Newspaper article Charleston Gazette Mail

Former Massey CEO Requests to Remain Free Pending Appeal

Newspaper article Charleston Gazette Mail

Former Massey CEO Requests to Remain Free Pending Appeal

Article excerpt

Attorneys for Don Blankenship said Thursday that if the former Massey Energy CEO is sentenced to any prison time, he should be allowed to remain free pending an appeal of his conviction. Blankenship's defense team filed a new, 39-page motion that asks U.S. District Judge Irene C. Berger to continue Blankenship's release on bond while he seeks to have the 4th U.S. Circuit Court of Appeals overturn his conviction.

In the motion, defense lawyers argue that if Blankenship is sentenced to prison, "it would not be fair or reasonable for him to serve any time before the appeals court can consider and rule on his case.

"The maximum sentence here cannot exceed twelve months, the defense lawyers said. "If incarcerated pending appeal, Mr. Blankenship would serve much or all of any sentence before the Fourth Circuit decides the appeal.

In December, Blankenship was convicted of conspiring to violate federal mine safety standards at Massey's Upper Big Branch Mine, where 29 miners died in an April 2010 underground explosion. He faces a maximum of one year in prison and a $250,000 fine, and also could be hit with millions of dollars in restitution claims.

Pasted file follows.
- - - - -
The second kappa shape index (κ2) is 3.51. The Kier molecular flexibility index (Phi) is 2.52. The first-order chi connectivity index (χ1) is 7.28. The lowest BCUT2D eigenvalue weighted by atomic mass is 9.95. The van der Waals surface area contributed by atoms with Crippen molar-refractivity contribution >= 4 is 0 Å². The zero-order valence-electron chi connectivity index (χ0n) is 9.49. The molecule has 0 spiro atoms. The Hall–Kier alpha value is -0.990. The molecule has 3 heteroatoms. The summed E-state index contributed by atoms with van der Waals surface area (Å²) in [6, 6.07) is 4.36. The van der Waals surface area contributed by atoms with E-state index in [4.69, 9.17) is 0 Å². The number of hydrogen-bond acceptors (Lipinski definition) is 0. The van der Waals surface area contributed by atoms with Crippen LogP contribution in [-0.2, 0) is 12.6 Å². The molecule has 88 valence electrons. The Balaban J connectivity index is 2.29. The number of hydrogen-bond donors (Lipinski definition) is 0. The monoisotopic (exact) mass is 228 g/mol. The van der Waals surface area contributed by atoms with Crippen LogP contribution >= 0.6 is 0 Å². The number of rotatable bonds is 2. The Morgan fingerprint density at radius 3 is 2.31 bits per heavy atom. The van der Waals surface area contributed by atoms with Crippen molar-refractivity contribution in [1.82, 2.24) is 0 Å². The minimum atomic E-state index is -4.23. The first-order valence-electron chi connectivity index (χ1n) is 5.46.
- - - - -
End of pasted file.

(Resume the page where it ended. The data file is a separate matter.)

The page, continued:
Sentencing is scheduled to start at 10 a.m. on April 6 in U.S. District Court in Charleston.

While he awaited trial, Blankenship remained free after he posted $5 million to assure he would appear in court. After Blankenship was convicted of one misdemeanor count, but acquitted of the felony charges brought against him, U.S. Magistrate Judge R. Clarke VanDervort lowered Blankenship's bond to $1 million and loosened travel restrictions so that Blankenship could travel to Las Vegas, where he says he now lives.

Under the law, defendants who have not been convicted generally must be allowed to remain free pending trial unless the government proves that they are a flight risk or a threat to the community. …

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